We are forgetting that humans belong in a community. That fellowship and camaraderie aren’t just nice diversions. They are as necessary for the soul as food and water is for the body.

Modern man forgets this. He reveres autonomy too much and neglects his duty to others.

We all talk endlessly about identity, and forget that our identity is not some custom creation of our imagination, but it is really the sum of the roles we play in the various little platoons to which we belong — the family, the school, the church, the football team, the neighborhood.

There’s always something very self-oriented about college — you’re trying to make yourself wiser and more skilled while trying to figure out your path in life. That’s wonderful. But like a football player who takes personal responsibility for his own conditioning and skill-development, we need to remember that this is all just preparation for the real game. Come game-time, our duty is to most expertly play our position alongside our teammates.

To borrow terminology from a different sort of recreation: Life is not a single-player game.

And Taylor Swift was wrong to declare that figuring out life is “totally up to you.” It’s not. We have the intellectual history of the West to guide us.

Poets, philosophers, and theologians have written and debated since ancient times about how the individual and the community work together. I’ve already mentioned Catholic teaching and Taylor Swift, but I want to briefly call on the writings of three more authors who can help teach us how to see ourselves, how to see humanity:

They are Aristotle, Alexis de Tocqueville, and Johnny Cash.

Aristotle

Aristotle wrote that “man is a political animal.” You could also translate that as “humans are a social animal.” It’s a description of the human race, but I like to read it as almost a definition of our species.

I imagine two space aliens studying Earth, and one asks the other “remind me, which animals are the humans?” The other replies, “the social ones — the ones that spend all their time talking to one another, living with one another, fighting one another.”

Obviously, we’re not the only animals that live in family, roam in packs, and communicate. But, in my biased opinion, we are the species that does it best, and most intentionally, because we are rational animals. We are blessed with the gifts of contemplation and free will. Upon contemplation, we freely choose to hang out together.

And here’s the key: If we chose otherwise, things go very badly for us. It turns out that we not only benefit from others, by nature, we actually need others in order to fulfill our potential.

Dependence is our natural state. Many contemporary authors and op-ed writers resent this dependence and see it as something to transcend or evolve beyond.

Autonomy has become a new idol — a golden calf. Attachment is viewed as weakness. Belonging is considered a crutch. We are encouraged to prioritize career over family and “rise above” our upbringing. We are expected to be constantly upwardly mobile, never bound by tradition or rooted in place.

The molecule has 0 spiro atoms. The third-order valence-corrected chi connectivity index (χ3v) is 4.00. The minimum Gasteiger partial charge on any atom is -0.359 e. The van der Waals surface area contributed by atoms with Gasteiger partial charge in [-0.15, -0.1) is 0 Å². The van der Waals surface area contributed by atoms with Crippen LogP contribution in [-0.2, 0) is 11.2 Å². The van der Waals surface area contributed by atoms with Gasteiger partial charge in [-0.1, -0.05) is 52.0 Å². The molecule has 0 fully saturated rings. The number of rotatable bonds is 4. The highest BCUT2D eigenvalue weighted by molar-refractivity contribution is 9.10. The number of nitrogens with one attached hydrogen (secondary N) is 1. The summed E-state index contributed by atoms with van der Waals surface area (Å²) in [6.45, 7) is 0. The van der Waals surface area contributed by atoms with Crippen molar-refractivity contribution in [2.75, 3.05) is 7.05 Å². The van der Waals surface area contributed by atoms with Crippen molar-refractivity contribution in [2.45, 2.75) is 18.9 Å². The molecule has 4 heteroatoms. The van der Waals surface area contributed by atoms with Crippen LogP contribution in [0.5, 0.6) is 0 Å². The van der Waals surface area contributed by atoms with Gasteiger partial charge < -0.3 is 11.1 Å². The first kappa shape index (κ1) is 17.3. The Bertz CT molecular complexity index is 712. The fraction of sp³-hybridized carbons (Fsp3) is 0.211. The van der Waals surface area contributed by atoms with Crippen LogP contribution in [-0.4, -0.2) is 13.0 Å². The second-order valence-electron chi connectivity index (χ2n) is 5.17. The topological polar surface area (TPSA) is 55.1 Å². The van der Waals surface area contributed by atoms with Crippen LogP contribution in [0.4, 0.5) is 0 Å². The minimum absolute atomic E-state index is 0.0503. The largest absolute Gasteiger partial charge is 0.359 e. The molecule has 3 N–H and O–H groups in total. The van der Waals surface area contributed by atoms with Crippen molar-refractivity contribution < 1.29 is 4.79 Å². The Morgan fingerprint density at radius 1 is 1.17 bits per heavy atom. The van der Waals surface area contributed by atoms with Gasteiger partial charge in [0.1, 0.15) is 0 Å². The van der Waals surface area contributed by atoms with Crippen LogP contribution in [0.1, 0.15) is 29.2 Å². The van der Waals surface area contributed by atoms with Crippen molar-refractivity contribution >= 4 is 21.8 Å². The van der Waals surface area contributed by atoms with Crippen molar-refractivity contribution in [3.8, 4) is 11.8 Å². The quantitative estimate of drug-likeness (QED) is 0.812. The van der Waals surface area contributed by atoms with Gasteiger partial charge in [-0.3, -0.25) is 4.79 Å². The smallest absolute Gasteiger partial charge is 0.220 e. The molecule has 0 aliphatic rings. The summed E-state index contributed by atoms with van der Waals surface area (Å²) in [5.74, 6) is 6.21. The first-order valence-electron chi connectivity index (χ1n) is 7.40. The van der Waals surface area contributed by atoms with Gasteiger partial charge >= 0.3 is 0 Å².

When we interact, we are encouraged to maintain our autonomy by making every interaction a one-time transaction, where both parties get what they want and then go their separate ways, with no expectation of commitment.

I met a young man named Jesse who tends bar at a college bar in South Carolina. He was proud of “rising above” his religious upbringing. He called himself a feminist because he makes it clear to the women he meets, either at the bar or through dating apps, that he doesn’t “do relationships.” Expecting or offering commitment, in his words, is being “possessive.”

Being possessive is one of the worst offenses in a moral system built around autonomy. Relationships are a near occasion of sin. If we are bound to others, by marriage, by kinship, or by any other ongoing commitment, we aren’t totally free.

So our modern philosophy rejects our nature as social animals and tries to remake us into solitary creatures, like a Tiger Shark or a Polar Bear.

It’s true that many cultures can be too suffocating, the demands of the clan too restrictive, and individualism too stifled. But that’s not America in the 21st century.

To quote Aristotle once more, virtue is a mean between extremes. American culture today, like much of Europe, is erring in the direction of the individual.

The Surgeon General of the United States recently diagnosed an “epidemic of loneliness.” I sometimes call it a deficit of belonging. It turns out we’re too independent.

This was predicted nearly 200 years ago by a Frenchman who toured our country and wrote about Democracy in America.

Tocqueville

When Alexis De Tocqueville completed his study of our country, he concluded that the most remarkable thing about Americans was how we were constantly coming together to form new institutions or associations.

“Americans of all ages, of all conditions, of all minds, constantly unite,” he wrote. “Not only do they have commercial and industrial associations in which they all take part, but they also have a thousand other kinds: religious, moral, intellectual, serious ones, useless ones, very general and very particular ones, immense and very small ones; Americans associate to celebrate holidays, establish seminaries, build inns, erect churches, distribute books, send missionaries.”

Were he here today he would comment on the swing-dance club, the women’s rugby club, and the Latin Mass Society.